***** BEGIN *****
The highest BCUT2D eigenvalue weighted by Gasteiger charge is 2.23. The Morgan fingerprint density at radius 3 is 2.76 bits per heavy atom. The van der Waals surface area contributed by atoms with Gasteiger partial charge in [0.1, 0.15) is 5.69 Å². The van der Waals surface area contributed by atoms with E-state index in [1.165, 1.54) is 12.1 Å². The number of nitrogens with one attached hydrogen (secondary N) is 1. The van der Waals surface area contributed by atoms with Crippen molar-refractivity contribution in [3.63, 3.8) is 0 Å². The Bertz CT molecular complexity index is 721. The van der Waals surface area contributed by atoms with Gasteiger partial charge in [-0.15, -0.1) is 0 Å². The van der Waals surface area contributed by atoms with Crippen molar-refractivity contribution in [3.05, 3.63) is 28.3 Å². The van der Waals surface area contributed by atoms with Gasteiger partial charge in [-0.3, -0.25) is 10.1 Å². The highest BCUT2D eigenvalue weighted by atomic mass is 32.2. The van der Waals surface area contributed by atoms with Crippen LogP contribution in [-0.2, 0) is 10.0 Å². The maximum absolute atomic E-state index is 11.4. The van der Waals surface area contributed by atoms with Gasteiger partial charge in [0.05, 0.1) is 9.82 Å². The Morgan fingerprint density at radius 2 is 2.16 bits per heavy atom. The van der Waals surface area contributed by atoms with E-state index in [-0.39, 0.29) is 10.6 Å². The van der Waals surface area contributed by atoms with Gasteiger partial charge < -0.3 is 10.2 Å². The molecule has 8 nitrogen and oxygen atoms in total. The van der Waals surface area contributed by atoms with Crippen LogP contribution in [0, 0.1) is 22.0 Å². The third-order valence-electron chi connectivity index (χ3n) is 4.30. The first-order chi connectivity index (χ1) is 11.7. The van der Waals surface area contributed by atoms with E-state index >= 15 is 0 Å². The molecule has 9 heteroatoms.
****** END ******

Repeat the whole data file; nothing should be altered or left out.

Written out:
The highest BCUT2D eigenvalue weighted by Gasteiger charge is 2.23. The Morgan fingerprint density at radius 3 is 2.76 bits per heavy atom. The van der Waals surface area contributed by atoms with Gasteiger partial charge in [0.1, 0.15) is 5.69 Å². The van der Waals surface area contributed by atoms with E-state index in [1.165, 1.54) is 12.1 Å². The number of nitrogens with one attached hydrogen (secondary N) is 1. The van der Waals surface area contributed by atoms with Crippen molar-refractivity contribution in [3.63, 3.8) is 0 Å². The Bertz CT molecular complexity index is 721. The van der Waals surface area contributed by atoms with Gasteiger partial charge in [-0.15, -0.1) is 0 Å². The van der Waals surface area contributed by atoms with Crippen molar-refractivity contribution in [3.05, 3.63) is 28.3 Å². The van der Waals surface area contributed by atoms with Gasteiger partial charge in [-0.3, -0.25) is 10.1 Å². The highest BCUT2D eigenvalue weighted by atomic mass is 32.2. The van der Waals surface area contributed by atoms with Crippen LogP contribution in [-0.2, 0) is 10.0 Å². The maximum absolute atomic E-state index is 11.4. The van der Waals surface area contributed by atoms with Gasteiger partial charge in [0.05, 0.1) is 9.82 Å². The Morgan fingerprint density at radius 2 is 2.16 bits per heavy atom. The van der Waals surface area contributed by atoms with E-state index in [-0.39, 0.29) is 10.6 Å². The van der Waals surface area contributed by atoms with Gasteiger partial charge < -0.3 is 10.2 Å². The molecule has 8 nitrogen and oxygen atoms in total. The van der Waals surface area contributed by atoms with Crippen LogP contribution in [0, 0.1) is 22.0 Å². The third-order valence-electron chi connectivity index (χ3n) is 4.30. The first-order chi connectivity index (χ1) is 11.7. The van der Waals surface area contributed by atoms with E-state index >= 15 is 0 Å². The molecule has 9 heteroatoms.